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Posts tagged ‘Customer Service Training’

How Fit Is Your Customer Service?


As is the annual tradition, countless individuals (perhaps you) have made a new year resolution to get in shape. That’s great and as I posted in 6 Resolutions for a More Successful New Year! regular exercise should definitely be part of your overall success plan. But what about your business? Have you ever considered the fitness level of your customer service effort? No, I’m not talking about some sort of employee exercise program. Rather, I’m asking if the employees that provide sales and service support to your customers are functioning at peak performance. If you haven’t given this proper consideration, you’re probably not seeing the big picture issues that could be hurting your business performance.

Just like physical fitness, there are many aspects to managing the well-being of a customer service effort. In order to reach an optimal level of customer service fitness your business must condition and strive to achieve peak performance in all of these areas.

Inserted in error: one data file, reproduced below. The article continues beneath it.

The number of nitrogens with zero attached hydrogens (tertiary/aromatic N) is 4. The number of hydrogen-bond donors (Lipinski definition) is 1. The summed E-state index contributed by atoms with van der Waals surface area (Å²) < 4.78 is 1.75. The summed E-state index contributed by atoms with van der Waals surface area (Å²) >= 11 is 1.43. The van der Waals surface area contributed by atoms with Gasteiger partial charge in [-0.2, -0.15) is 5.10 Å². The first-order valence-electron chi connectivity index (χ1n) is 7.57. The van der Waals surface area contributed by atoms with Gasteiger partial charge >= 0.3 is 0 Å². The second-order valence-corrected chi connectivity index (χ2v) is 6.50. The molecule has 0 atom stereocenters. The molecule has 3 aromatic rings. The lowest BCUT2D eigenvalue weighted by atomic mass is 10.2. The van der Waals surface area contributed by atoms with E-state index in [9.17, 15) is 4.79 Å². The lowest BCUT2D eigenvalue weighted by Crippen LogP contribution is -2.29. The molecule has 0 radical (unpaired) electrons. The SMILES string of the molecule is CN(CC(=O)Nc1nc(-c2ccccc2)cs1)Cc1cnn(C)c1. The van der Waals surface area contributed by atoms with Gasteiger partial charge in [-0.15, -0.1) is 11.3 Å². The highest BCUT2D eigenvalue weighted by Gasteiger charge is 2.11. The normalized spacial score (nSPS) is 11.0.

With that in mind, ask yourself the questions below to determine your current level of customer service fitness in seven key areas.  The answers will give you a clear overview of where you are succeeding and where improvements need to be made moving forward.

Are You Keeping Them In Shape?


Sales and customer service training and skills enhancements should be ongoing processes to ensure that your team is well-resourced and properly prepared to succeed. A sales organization that is not well trained often loses those precious sales opportunities, costing the businesses they represent substantial dollars in lost revenues and profits. The same is true of customer service. Without a well-trained staff, you’re not maximizing customer interactions and any deficiency in this area leaves the door open for capable competitors to take the business away from YOU! Sales and customer service are the life blood of every business. No Train, No Gain!

Perfect timing plug > Executing Results 

What Is Their Attitude?